Analyst: Pipeline Projects Key for Canada to Win N. America Oil Export Race
Sharing a border that spans more than 5,000 miles, the United States and Canada are longstanding allies that maintain numerous cultural and economic ties. Even friends, however, can compete against each other from time to time – consider the two countries' famous rivalry in the sport of ice hockey.
Within the energy sphere, Canada and its southern neighbor are engaged in a different type of competition: the race to gain first-mover advantage for exporting crude oil to markets throughout the Atlantic and Pacific basins. According to the U.K.-based research and consulting firm GlobalData, Canada is outperforming the United States in this rivalry by advancing three critical pipeline projects.
- TransCanada's Energy East Pipeline, which would carry 1.1 million barrels per day (bpd) of crude from Alberta and Saskatchewan to refineries and terminals in Eastern Canada
- Enbridge's Northern Gateway Pipeline, a twin pipeline that would carry up to 525,000 bpd of crude oil westbound from Northern Alberta to the Pacific port of Kitimat, British Columbia, and 193,000 bpd of condensate on the eastbound leg
- Kinder Morgan's Trans Mountain Expansion Project, which would twin an existing pipeline from the Edmonton, Alberta, area westward to Burnaby, B.C., to boost its capacity from 300,000 to 890,000 bpd.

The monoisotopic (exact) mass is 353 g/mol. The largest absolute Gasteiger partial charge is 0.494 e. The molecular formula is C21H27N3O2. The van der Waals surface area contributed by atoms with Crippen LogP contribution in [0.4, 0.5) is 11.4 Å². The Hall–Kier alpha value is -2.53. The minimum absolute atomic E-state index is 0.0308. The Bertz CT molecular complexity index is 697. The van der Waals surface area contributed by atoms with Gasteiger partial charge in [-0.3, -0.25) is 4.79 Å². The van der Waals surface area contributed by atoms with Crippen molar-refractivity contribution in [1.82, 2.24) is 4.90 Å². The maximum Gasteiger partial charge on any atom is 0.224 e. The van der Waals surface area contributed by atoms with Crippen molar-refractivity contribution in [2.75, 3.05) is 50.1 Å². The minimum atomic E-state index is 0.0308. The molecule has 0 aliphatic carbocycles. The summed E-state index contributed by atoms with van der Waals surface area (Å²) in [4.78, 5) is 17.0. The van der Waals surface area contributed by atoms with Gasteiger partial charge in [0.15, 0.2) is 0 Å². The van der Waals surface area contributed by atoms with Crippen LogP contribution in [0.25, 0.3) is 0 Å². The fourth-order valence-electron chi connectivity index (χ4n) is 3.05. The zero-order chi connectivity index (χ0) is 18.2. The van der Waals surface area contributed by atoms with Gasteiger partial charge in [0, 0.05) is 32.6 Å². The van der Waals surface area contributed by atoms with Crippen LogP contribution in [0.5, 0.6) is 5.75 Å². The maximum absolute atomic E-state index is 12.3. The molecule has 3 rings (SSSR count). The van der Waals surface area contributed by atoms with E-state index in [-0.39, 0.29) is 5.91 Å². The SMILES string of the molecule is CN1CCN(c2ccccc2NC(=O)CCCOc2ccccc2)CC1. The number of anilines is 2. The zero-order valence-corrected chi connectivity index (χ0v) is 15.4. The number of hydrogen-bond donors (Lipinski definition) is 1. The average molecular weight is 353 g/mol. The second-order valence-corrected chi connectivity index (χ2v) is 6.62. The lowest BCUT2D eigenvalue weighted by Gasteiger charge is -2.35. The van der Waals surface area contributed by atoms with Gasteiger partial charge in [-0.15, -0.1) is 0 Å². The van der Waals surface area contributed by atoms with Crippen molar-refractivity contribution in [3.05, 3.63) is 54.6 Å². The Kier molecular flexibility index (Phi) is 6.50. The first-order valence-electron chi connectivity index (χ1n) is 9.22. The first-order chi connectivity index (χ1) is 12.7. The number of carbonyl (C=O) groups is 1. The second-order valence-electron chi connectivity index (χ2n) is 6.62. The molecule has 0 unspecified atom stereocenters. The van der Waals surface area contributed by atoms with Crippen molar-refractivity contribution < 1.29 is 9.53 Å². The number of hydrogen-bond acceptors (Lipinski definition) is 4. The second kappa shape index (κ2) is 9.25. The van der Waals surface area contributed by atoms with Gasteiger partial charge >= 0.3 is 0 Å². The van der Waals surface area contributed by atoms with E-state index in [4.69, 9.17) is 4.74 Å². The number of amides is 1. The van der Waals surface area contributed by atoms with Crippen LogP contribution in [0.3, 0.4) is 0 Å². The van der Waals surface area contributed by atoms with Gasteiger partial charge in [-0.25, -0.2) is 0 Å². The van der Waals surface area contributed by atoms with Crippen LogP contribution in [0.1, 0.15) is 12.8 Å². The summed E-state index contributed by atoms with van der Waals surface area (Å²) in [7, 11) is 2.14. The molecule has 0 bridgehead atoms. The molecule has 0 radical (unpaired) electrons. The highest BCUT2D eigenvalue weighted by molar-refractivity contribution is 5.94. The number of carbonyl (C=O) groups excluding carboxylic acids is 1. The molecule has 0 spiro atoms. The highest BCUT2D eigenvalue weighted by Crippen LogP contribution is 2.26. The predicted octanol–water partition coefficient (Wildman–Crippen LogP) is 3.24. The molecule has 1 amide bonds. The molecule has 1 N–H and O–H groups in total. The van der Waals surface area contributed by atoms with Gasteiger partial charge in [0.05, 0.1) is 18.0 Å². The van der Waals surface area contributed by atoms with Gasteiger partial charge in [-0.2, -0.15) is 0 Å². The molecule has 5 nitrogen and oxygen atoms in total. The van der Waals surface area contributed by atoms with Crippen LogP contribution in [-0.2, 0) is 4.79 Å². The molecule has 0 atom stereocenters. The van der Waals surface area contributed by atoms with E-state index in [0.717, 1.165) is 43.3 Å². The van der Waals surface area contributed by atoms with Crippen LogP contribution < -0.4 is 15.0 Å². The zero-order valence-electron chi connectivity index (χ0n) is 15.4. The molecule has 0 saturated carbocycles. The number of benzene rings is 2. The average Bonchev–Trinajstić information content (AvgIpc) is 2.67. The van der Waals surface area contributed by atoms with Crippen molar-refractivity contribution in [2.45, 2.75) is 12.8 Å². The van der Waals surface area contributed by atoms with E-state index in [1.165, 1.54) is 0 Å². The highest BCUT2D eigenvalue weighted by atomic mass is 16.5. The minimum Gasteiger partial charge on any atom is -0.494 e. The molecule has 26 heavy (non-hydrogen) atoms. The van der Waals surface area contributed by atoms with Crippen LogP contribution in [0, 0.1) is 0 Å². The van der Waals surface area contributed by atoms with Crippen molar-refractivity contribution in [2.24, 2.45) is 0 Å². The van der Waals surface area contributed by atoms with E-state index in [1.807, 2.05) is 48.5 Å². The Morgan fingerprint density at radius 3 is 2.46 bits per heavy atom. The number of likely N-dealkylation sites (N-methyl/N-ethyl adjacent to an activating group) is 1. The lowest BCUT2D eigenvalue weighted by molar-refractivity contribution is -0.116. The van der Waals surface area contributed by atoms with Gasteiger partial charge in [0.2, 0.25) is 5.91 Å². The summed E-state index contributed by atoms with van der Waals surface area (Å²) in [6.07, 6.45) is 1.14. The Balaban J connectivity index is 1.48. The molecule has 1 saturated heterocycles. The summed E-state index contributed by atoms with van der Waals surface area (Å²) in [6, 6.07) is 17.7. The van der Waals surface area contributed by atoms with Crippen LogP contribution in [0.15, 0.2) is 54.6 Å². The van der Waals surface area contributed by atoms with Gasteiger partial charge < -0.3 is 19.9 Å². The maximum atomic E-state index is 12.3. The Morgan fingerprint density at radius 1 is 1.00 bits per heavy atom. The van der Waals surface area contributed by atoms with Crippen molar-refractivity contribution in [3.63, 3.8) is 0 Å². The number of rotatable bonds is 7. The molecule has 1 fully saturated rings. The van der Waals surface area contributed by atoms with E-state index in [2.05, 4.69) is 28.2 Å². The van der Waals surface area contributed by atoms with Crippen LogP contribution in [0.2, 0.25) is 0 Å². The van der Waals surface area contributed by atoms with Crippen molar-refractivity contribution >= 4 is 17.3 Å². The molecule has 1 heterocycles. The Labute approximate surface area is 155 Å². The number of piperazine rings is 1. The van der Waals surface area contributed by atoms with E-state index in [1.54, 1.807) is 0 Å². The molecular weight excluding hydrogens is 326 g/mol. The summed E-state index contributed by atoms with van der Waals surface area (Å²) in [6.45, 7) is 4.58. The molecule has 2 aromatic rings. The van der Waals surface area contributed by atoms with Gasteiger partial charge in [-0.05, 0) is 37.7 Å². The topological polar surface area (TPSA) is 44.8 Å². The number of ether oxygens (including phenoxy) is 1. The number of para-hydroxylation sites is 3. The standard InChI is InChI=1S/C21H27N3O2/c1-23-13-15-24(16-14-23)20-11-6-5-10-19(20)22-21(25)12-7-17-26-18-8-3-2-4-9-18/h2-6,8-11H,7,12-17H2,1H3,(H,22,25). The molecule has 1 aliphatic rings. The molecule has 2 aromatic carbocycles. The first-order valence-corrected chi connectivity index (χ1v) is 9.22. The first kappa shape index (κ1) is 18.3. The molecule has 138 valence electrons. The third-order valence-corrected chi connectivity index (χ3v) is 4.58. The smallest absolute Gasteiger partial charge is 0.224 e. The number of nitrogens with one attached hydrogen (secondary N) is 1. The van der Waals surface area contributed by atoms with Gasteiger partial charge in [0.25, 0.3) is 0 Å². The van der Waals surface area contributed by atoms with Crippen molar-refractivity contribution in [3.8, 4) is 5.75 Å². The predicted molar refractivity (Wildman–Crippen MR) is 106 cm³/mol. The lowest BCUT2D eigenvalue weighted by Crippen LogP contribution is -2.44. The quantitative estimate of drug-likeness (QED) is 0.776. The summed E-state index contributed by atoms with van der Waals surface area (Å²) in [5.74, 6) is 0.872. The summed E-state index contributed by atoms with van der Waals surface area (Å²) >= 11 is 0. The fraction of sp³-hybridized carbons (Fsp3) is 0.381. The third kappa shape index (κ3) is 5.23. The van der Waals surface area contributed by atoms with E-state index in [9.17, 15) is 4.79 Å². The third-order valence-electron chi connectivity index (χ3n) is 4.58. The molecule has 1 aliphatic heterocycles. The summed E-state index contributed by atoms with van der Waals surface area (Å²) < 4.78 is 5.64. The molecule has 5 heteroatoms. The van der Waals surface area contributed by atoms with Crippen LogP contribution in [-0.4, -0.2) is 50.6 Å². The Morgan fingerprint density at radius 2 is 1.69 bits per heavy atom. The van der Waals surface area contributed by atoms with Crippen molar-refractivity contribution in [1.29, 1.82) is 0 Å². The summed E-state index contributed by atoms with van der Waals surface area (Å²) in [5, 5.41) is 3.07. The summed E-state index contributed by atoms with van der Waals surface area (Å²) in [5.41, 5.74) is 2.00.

A U.S. law enacted in 1975 in response to the oil crisis earlier that decade – the Energy Policy and Conservation Act (EPCA) - largely prohibits crude oil exports from that country. Given the dramatic changes in the U.S. oil supply situation as a result of new domestic production from prolific shale plays such as the Eagle Ford and Bakken, producers, refiners, policymakers and others have been engaging in a debate over whether to ease export restrictions.
"With a stroke of a pen, the Obama administration could ease and/or eliminate the ban on crude exports from the U.S.," noted Carmine Rositano, GlobalData's managing analyst covering downstream oil and gas. "The law was enacted…in a different era and is not representative of today's energy environment."
The highly fractious political environment in Washington, D.C., coupled with the disagreement on lifting the ban within the domestic oil and gas industry itself (producers largely favor the idea while some refiners oppose it), diminish the chances for a quick resolution on the issue. The proposed infrastructure projects north of the border, however, may give Canada the edge in shaping the North American oil export scene, Rositano said:
Rigzone caught up with Rositano to discuss the crude oil export race underway in North America. Read on for his insights.
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